Tim Erlin, VP of Strategy at Tripwire, noting that "It’s hard to shoot your way out of a cyberattack," wrote about the importance of prevention:
"It’s always better to prevent a successful ransomware attack than respond to one. It might seem like an impossible task, but keep in mind that unsuccessful ransomware attacks rarely make the headlines. Ensuring that systems are securely configured, that vulnerabilities are patched, and that users are as well trained as possible to spot phishing attempts can go a long way to making the attacker’s job more difficult.”
"The inclusion of tax forms is particularly concerning because cybercriminals can use them to perpetrate tax fraud. Be sure to file taxes early and make sure no one else files in your name."
Tony Pepper, CEO of Egress, sees a possibility that Grief is using political pressure as leverage:
“The NRA appears to be the latest victim in an ongoing wave of ransomware attacks carried out by Grief. While it’s unclear whether this attack is politically motivated, or simply hackers looking for a payday. Posting the NRA’s internal files publicly could be a move to turn up the pressure on the NRA to pay a ransom. As long as there’s a chance organizations will continue to pay out, they’ll continue to be an attractive target for ransomware. Phishing emails are by far the most common entry point for ransomware attacks, and today's threat landscape, all organizations need robust security solutions in place to truly protect their employees against the daily deluge of malicious emails.”
Data exposure at student community app.
An API bug discovered in Scoolio, a student community platform popular among schools in Germany, has led to the exposure of the data of 400,000 users, Bleeping Computer reports. The app’s development was supported by three state-owned investment groups, and the app has become a standard tool in many German classrooms. IT security collective Zerforchung’s Lilith Wittmann, who discovered the flaw, says the compromised data includes user GPS location, school names, UUID details, and even personal details like religion and sexuality. It’s worth noting that although Scoolio claims to have 1.8 million users, Zerforchung believes the number is far lower because the app inflates its numbers: “As soon as you download the app and open it once, an empty profile with a UUID is generated - regardless of whether you actually want to create a user account.” Zerforchung also feels it took Scoolio too long to resolve the issue once they learned of it, as it was reported on September 21 and not fixed until October 25. Scoolio CEO Danny Roller responded, "Fortunately, after extensive testing, we can confirm that no user data was intercepted by third parties prior to the investigation by Ms. Wittmann and we have successfully closed the gaps found.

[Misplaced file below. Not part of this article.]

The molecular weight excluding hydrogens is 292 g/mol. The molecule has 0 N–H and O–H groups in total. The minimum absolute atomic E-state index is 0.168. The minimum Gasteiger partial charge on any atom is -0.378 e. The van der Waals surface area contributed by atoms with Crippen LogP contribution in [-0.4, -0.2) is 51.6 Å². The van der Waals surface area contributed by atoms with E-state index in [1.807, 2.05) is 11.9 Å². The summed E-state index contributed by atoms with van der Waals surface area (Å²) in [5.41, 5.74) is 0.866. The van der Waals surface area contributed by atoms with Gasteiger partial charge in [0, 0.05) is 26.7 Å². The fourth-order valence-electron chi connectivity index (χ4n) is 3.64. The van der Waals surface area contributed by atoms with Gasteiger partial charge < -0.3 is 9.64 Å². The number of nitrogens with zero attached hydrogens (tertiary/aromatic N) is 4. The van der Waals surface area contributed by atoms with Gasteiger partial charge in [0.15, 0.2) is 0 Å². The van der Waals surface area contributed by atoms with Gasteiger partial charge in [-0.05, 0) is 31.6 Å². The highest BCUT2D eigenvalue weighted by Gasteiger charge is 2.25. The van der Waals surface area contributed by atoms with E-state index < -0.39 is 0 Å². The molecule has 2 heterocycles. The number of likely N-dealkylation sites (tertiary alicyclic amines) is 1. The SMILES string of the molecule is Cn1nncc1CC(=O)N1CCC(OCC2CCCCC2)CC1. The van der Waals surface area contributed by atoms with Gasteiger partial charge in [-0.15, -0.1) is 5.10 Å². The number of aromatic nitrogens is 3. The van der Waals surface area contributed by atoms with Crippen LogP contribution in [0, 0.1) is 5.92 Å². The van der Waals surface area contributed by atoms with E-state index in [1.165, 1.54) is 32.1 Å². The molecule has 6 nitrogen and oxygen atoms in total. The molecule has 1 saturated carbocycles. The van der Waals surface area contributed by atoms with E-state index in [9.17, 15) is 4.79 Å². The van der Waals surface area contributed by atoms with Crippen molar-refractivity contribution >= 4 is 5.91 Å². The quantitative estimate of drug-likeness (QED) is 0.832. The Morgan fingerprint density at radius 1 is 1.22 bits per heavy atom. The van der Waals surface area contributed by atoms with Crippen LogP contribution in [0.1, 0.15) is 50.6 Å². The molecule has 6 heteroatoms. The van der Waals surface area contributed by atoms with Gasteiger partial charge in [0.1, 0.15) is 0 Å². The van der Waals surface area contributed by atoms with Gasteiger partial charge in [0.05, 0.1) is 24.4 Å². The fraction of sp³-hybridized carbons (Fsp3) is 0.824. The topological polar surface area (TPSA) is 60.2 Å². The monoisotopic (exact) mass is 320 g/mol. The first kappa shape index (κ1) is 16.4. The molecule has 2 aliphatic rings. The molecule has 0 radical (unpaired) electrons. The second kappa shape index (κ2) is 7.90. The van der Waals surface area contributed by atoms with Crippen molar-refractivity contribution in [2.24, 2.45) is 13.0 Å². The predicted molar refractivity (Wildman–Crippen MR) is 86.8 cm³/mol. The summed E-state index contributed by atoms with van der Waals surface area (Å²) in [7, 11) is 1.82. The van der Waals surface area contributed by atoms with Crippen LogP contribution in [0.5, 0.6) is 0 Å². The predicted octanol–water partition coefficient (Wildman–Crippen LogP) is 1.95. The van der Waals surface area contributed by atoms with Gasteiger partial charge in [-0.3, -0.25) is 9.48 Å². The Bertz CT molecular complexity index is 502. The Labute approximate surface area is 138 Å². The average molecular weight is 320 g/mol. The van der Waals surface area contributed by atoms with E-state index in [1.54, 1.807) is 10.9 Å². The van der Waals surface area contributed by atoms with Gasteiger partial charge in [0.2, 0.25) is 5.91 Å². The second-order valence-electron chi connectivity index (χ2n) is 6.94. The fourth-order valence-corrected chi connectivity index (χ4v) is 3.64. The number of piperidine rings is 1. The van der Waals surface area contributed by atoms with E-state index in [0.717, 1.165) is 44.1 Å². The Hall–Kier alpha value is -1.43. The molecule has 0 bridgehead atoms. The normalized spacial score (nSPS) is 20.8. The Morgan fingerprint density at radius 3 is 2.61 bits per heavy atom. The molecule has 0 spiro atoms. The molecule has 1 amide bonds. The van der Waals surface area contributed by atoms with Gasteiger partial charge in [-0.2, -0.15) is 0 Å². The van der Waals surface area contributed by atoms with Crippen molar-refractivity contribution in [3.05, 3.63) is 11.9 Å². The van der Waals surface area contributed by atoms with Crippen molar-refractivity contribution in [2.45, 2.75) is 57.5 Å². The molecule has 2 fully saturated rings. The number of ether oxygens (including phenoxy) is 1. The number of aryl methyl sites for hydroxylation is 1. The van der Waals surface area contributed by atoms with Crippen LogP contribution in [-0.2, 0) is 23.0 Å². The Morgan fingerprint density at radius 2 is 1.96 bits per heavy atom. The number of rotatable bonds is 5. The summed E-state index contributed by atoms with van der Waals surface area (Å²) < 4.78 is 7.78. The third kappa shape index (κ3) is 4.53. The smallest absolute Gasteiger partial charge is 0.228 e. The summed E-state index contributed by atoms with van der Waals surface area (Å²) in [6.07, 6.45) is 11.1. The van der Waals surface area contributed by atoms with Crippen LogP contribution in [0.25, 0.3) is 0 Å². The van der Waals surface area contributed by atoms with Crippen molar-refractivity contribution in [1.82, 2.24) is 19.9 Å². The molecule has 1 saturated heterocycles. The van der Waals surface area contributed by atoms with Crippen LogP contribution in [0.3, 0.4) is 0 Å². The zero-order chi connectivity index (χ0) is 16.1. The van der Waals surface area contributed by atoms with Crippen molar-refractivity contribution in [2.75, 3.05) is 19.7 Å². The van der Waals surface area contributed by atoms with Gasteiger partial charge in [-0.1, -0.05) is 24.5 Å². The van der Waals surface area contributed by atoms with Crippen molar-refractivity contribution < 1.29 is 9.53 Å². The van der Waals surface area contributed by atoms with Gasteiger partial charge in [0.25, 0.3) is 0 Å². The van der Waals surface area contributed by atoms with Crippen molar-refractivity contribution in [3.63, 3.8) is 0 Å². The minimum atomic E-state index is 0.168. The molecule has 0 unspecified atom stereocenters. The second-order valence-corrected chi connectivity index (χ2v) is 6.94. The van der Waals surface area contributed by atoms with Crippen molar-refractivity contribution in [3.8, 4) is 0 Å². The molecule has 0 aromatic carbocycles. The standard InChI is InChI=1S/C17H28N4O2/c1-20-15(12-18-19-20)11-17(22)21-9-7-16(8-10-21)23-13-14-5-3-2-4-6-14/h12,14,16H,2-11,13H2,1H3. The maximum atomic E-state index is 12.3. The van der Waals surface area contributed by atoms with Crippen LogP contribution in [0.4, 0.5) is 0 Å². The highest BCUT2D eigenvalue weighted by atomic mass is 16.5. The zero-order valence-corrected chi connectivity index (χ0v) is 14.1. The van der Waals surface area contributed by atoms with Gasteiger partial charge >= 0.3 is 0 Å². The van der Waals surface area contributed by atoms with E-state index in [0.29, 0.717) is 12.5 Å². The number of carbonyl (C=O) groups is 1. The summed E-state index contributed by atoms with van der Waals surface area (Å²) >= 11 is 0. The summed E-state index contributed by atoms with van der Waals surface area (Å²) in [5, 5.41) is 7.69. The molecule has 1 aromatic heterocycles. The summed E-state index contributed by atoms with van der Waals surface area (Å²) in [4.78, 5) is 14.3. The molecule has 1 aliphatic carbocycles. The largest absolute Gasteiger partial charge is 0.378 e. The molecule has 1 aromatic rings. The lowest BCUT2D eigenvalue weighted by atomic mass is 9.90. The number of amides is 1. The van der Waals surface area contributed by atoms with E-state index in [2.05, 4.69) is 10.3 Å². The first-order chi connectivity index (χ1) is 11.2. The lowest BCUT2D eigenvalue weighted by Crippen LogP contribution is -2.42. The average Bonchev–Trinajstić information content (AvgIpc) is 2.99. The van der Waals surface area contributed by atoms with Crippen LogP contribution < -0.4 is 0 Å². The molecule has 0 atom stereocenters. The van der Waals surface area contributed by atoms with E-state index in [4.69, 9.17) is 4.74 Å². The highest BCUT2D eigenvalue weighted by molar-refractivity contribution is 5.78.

Ilia Kolochenko, Founder of ImmuniWeb and a member of Europol Data Protection Experts Network, wrote to explain some of the difficulties API vulnerabilities present software users:
“Most of the modern web applications have serious vulnerabilities in their APIs and web services. Some vulnerabilities allow executing remote code and taking full control of the remote system. Such security flaws are usually undetectable by automated scanning tools due to their exploitation complexity. Few software developers have the requisite security skills to make complex cross-application eco-systems secure, while usage of a multi-cloud environment and containers boosts complexity and exacerbates the situation.
"This specific incident may trigger serious legal ramifications under GDPR, moreover, the unreasonably long period to fix a fairly simple flaw will likely cause a higher fine if competent DPA decides to impose monetary penalties. The sensitive nature of the exposed data, if misappropriated by cybercriminals, can foster targeted phishing campaigns, identity theft and financial fraud.
"All companies that operate large web systems, that handle personal or other types of regulated data, should consider implementing a Secure-SDLC program that would include, among other things, continuous security monitoring and regulation penetration testing. Systems like WAF or RASP can be used to timely detect and prevent exploitation of vulnerabilities while developers are working on patches.”